*Cost of an interpreter. RID requires you have a bachelors degree in Sign Language Interpreting to even apply for the exam now. So you have the cost of 4 years of college then, Add the cost of the Certification preparation programs for the 3 sections of the exam, plus the retake fees cause none of this is a breeze to get through, then add the cost of each section of the test you want to take, not to mention the workshops and other activities you have to do to develop your skills to the level to pass the test and you have a pretty huge investment. In 2003 it cost me approximately $1,500 in fees for the interpreting and transliterating tests alone no preparation classes or anything, I believe now you are looking at closer to $5,000 in some parts of the US to do the same. Don't forget that Medical and Legal Interpreters are required to carry their own liability insurances, in my state some medical centers require the people they hire to carry 1 million dollars in liability insurance and that isn't cheap. One last thing, don't forget about travel time and special preparation time, gas/car insurance/ maintenance of a vehicle costs money. If i am going to prepare 3 songs for a 1 wedding ceremony or other" performance" my time had value.

  • Great video Amanda! You have better experience on interpreters. In my company, they wouldn't get interpreters for me because of cost so what I did is refused to go to the meetings.

  • Pro #3 is definitely me.. I'm not an interpreter at this time but after taking an asl course in college I fell in love with the language and learning about the community.. which led me to want to become an interpreter, so I will continue schooling for ASL… after class everyday I talked about class to my family and taught them new signs I learned

  • I love watch on you, so greatest I love it, ohh man, I am upset long story for deaf woman don't want me date,: I don't know why.so anyway,,  I am single, my life since,  thank you for I watch all time,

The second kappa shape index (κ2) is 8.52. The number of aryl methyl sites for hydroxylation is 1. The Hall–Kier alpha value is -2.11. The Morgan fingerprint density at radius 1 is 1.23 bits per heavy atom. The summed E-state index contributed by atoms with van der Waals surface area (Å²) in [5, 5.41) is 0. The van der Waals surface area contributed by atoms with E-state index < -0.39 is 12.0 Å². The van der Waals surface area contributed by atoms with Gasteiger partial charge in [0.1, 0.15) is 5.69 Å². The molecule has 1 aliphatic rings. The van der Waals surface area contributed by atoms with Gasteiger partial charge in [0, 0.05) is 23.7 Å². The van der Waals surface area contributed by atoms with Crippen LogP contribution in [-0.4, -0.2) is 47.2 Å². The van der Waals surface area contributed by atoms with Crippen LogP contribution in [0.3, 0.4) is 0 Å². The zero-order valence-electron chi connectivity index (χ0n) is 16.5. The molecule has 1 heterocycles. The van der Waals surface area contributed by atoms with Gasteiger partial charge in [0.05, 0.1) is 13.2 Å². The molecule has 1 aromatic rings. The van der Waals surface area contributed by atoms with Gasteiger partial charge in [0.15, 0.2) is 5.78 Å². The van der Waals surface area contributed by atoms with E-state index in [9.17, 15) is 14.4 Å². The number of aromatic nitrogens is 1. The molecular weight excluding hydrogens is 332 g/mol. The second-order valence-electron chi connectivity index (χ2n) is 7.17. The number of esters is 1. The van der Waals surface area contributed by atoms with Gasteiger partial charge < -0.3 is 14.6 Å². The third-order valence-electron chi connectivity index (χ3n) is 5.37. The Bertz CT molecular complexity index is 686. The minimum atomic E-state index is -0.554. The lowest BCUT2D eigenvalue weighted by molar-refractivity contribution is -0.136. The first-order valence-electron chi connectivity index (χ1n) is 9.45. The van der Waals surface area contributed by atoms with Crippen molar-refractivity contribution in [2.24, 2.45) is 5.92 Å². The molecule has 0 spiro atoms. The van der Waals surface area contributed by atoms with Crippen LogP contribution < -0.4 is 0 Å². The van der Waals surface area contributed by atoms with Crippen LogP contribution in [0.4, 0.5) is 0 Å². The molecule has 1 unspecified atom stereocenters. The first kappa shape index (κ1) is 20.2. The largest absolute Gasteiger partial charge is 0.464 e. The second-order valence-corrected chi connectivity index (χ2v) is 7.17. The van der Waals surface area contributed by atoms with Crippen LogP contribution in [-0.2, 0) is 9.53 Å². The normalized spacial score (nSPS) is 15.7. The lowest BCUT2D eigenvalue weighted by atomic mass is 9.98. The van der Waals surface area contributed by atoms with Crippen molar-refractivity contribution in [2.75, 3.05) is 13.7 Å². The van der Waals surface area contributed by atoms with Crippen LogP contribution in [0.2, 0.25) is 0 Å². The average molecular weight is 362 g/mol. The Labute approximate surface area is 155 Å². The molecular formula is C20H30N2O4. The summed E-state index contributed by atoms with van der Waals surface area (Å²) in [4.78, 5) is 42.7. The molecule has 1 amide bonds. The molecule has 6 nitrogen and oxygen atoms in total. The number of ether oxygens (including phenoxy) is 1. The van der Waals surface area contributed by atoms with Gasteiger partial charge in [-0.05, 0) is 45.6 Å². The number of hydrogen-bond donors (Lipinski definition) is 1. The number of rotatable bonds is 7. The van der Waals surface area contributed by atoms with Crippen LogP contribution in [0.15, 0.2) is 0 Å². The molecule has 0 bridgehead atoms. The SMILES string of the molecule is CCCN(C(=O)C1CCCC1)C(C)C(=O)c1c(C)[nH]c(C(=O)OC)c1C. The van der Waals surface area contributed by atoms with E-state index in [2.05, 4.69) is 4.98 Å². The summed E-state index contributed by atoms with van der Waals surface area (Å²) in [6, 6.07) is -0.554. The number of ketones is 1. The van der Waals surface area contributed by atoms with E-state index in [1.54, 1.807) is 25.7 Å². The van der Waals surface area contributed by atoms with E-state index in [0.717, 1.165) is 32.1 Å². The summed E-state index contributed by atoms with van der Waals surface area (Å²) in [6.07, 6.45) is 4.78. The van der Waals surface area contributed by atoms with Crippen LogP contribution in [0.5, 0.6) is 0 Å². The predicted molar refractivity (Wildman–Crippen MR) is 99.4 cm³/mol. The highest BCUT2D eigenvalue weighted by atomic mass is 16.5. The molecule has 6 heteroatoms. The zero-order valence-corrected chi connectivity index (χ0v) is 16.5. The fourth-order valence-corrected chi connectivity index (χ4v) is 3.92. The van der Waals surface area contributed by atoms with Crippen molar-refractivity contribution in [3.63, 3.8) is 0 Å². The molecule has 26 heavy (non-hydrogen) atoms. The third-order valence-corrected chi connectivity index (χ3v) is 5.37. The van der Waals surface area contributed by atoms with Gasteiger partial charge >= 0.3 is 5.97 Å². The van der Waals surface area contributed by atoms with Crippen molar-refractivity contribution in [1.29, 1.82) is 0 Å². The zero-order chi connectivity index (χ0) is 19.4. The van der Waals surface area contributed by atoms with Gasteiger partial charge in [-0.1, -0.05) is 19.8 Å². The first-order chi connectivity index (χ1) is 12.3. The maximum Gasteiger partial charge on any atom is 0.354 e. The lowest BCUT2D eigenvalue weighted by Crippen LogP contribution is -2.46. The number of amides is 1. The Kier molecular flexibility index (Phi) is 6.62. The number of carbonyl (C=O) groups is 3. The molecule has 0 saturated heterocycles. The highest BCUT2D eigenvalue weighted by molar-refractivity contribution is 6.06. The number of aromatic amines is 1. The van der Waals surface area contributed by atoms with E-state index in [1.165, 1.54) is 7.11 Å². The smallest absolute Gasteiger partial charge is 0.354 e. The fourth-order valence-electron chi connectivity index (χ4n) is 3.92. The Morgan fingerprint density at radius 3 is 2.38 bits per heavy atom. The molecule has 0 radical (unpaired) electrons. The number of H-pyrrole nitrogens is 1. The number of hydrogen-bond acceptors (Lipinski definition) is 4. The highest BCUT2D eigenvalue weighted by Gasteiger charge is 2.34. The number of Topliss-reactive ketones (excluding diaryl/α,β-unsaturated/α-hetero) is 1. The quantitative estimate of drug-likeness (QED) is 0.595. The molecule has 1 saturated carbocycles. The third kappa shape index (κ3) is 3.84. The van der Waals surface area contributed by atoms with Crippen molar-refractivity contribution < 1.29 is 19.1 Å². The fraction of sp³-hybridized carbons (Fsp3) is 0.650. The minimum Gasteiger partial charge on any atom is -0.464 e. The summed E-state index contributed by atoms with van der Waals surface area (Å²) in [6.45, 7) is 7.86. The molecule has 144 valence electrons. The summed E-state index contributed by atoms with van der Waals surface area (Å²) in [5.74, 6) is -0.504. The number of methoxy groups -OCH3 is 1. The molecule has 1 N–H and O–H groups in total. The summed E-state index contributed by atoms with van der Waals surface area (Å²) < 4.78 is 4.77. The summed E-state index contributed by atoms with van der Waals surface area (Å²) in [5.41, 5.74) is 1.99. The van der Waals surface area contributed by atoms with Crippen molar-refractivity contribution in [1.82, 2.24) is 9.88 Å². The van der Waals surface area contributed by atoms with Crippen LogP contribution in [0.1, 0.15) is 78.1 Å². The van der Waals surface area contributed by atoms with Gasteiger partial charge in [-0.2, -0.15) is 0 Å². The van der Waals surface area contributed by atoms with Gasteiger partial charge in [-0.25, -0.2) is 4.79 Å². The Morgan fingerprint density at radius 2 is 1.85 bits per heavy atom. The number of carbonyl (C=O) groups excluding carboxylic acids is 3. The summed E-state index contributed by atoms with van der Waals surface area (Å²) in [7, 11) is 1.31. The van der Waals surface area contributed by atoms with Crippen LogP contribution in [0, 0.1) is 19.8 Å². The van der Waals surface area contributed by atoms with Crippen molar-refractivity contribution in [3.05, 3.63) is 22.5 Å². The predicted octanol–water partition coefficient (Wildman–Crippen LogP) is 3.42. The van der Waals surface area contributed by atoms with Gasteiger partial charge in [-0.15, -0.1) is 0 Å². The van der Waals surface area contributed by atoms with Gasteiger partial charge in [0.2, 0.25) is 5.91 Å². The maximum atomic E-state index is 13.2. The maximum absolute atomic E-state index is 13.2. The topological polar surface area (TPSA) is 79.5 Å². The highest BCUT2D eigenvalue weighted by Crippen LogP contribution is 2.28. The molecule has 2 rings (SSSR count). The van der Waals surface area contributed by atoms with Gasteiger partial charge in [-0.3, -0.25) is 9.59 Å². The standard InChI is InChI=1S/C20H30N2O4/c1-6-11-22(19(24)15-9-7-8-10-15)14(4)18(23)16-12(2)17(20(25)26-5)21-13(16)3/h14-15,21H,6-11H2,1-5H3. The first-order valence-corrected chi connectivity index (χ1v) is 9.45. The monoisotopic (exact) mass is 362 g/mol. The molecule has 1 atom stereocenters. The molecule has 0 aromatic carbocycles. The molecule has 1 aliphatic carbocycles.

• You are not deaf…but you fine
    I love to be your BFF interpreter…
    I use to be an interpreter but now i am a bodybuilder…😁

  • Thanks for sharing your stories. New subscriber! What is your advice for new interpreters who are in really sensitive situations like that? I want to be an interpreter. Also, I have been in situations where my therapists or doctors have seen me in public and have been polite but will not acknowledge to anyone who I am, for confidentiality reasons. About the last minute on call stuff, yeah, life happens. A lot of people are good with going with the flow. I would asl sign throughout the entire vid as well, but I think talking and signing is HARD. LOL. Lastly, and NOT the least, companies and doctors and hospitals and schools need to suck it up. It's a requirement, not an alternative. This is one thing that really pisses me off.

  • I LOVED this. As a future interpreter, I want to know the issues and how to avoid them. Some of them are just simply unavoidable. I totally get it. Thank you though for your honesty and for sharing this information is such a positive way!